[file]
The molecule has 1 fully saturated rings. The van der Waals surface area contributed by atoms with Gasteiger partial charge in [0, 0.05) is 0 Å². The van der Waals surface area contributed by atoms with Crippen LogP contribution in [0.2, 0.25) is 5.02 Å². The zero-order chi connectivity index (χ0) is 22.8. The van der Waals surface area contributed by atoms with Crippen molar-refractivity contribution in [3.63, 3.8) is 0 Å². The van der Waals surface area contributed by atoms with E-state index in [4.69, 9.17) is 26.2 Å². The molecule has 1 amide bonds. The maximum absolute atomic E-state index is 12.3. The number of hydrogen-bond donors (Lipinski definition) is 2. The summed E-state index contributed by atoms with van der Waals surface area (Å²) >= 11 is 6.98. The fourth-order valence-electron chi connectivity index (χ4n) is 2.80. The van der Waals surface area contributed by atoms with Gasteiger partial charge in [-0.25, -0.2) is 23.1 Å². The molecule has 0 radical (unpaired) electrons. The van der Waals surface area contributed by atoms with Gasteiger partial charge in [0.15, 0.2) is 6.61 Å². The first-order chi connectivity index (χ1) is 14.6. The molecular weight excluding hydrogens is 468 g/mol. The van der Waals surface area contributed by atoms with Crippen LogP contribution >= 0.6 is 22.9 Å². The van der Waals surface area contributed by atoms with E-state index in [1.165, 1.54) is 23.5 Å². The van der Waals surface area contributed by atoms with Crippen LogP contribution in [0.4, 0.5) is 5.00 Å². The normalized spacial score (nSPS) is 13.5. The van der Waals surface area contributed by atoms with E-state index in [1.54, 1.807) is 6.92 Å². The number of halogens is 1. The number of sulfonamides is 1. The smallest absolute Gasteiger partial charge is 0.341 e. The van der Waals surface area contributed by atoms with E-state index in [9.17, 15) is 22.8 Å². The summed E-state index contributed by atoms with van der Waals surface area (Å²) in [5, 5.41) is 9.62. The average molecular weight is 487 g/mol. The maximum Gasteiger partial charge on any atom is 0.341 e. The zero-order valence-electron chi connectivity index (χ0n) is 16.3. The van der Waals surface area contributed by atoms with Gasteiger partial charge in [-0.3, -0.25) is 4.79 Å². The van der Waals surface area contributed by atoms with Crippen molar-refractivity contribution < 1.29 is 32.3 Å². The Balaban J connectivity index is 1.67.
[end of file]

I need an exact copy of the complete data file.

The molecule has 1 fully saturated rings. The van der Waals surface area contributed by atoms with Gasteiger partial charge in [0, 0.05) is 0 Å². The van der Waals surface area contributed by atoms with Crippen LogP contribution in [0.2, 0.25) is 5.02 Å². The zero-order chi connectivity index (χ0) is 22.8. The van der Waals surface area contributed by atoms with Crippen molar-refractivity contribution in [3.63, 3.8) is 0 Å². The van der Waals surface area contributed by atoms with E-state index in [4.69, 9.17) is 26.2 Å². The molecule has 1 amide bonds. The maximum absolute atomic E-state index is 12.3. The number of hydrogen-bond donors (Lipinski definition) is 2. The summed E-state index contributed by atoms with van der Waals surface area (Å²) >= 11 is 6.98. The fourth-order valence-electron chi connectivity index (χ4n) is 2.80. The van der Waals surface area contributed by atoms with Gasteiger partial charge in [-0.25, -0.2) is 23.1 Å². The molecule has 0 radical (unpaired) electrons. The van der Waals surface area contributed by atoms with Gasteiger partial charge in [0.15, 0.2) is 6.61 Å². The first-order chi connectivity index (χ1) is 14.6. The molecular weight excluding hydrogens is 468 g/mol. The van der Waals surface area contributed by atoms with Crippen LogP contribution >= 0.6 is 22.9 Å². The van der Waals surface area contributed by atoms with E-state index in [1.165, 1.54) is 23.5 Å². The van der Waals surface area contributed by atoms with Crippen LogP contribution in [0.4, 0.5) is 5.00 Å². The normalized spacial score (nSPS) is 13.5. The van der Waals surface area contributed by atoms with E-state index in [1.54, 1.807) is 6.92 Å². The number of halogens is 1. The number of sulfonamides is 1. The smallest absolute Gasteiger partial charge is 0.341 e. The van der Waals surface area contributed by atoms with E-state index in [9.17, 15) is 22.8 Å². The summed E-state index contributed by atoms with van der Waals surface area (Å²) in [5, 5.41) is 9.62. The average molecular weight is 487 g/mol. The maximum Gasteiger partial charge on any atom is 0.341 e. The zero-order valence-electron chi connectivity index (χ0n) is 16.3. The van der Waals surface area contributed by atoms with Gasteiger partial charge in [-0.3, -0.25) is 4.79 Å². The van der Waals surface area contributed by atoms with Crippen molar-refractivity contribution < 1.29 is 32.3 Å². The Balaban J connectivity index is 1.67.